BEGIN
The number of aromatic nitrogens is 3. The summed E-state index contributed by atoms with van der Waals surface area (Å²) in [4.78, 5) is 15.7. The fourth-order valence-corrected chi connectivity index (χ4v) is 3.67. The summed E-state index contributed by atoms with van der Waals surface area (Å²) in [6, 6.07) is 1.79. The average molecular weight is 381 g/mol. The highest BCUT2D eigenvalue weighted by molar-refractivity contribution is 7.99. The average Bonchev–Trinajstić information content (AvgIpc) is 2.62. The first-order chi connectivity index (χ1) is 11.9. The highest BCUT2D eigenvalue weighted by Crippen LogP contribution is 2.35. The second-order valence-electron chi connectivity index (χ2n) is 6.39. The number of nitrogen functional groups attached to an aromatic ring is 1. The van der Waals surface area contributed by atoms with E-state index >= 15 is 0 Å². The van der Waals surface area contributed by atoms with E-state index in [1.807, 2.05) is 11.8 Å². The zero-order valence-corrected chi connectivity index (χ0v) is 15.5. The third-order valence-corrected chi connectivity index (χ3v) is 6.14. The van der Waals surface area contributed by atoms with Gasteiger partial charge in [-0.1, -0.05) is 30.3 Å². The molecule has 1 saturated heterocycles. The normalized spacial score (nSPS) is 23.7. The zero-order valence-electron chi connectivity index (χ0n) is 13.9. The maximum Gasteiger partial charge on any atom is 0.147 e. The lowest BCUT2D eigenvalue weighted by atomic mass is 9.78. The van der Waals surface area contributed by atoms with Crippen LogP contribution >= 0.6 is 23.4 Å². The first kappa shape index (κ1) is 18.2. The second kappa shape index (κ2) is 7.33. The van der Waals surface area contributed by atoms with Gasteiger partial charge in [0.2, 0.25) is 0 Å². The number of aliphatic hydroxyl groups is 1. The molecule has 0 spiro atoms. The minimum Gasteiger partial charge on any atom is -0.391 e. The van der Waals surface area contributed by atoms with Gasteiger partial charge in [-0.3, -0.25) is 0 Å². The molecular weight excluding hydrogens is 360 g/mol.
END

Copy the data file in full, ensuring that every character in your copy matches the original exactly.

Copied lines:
The number of aromatic nitrogens is 3. The summed E-state index contributed by atoms with van der Waals surface area (Å²) in [4.78, 5) is 15.7. The fourth-order valence-corrected chi connectivity index (χ4v) is 3.67. The summed E-state index contributed by atoms with van der Waals surface area (Å²) in [6, 6.07) is 1.79. The average molecular weight is 381 g/mol. The highest BCUT2D eigenvalue weighted by molar-refractivity contribution is 7.99. The average Bonchev–Trinajstić information content (AvgIpc) is 2.62. The first-order chi connectivity index (χ1) is 11.9. The highest BCUT2D eigenvalue weighted by Crippen LogP contribution is 2.35. The second-order valence-electron chi connectivity index (χ2n) is 6.39. The number of nitrogen functional groups attached to an aromatic ring is 1. The van der Waals surface area contributed by atoms with E-state index >= 15 is 0 Å². The van der Waals surface area contributed by atoms with E-state index in [1.807, 2.05) is 11.8 Å². The zero-order valence-corrected chi connectivity index (χ0v) is 15.5. The third-order valence-corrected chi connectivity index (χ3v) is 6.14. The van der Waals surface area contributed by atoms with Gasteiger partial charge in [-0.1, -0.05) is 30.3 Å². The molecule has 1 saturated heterocycles. The normalized spacial score (nSPS) is 23.7. The zero-order valence-electron chi connectivity index (χ0n) is 13.9. The maximum Gasteiger partial charge on any atom is 0.147 e. The lowest BCUT2D eigenvalue weighted by atomic mass is 9.78. The van der Waals surface area contributed by atoms with Crippen LogP contribution >= 0.6 is 23.4 Å². The first kappa shape index (κ1) is 18.2. The second kappa shape index (κ2) is 7.33. The van der Waals surface area contributed by atoms with Gasteiger partial charge in [0.2, 0.25) is 0 Å². The number of aliphatic hydroxyl groups is 1. The molecule has 0 spiro atoms. The minimum Gasteiger partial charge on any atom is -0.391 e. The van der Waals surface area contributed by atoms with Gasteiger partial charge in [-0.3, -0.25) is 0 Å². The molecular weight excluding hydrogens is 360 g/mol.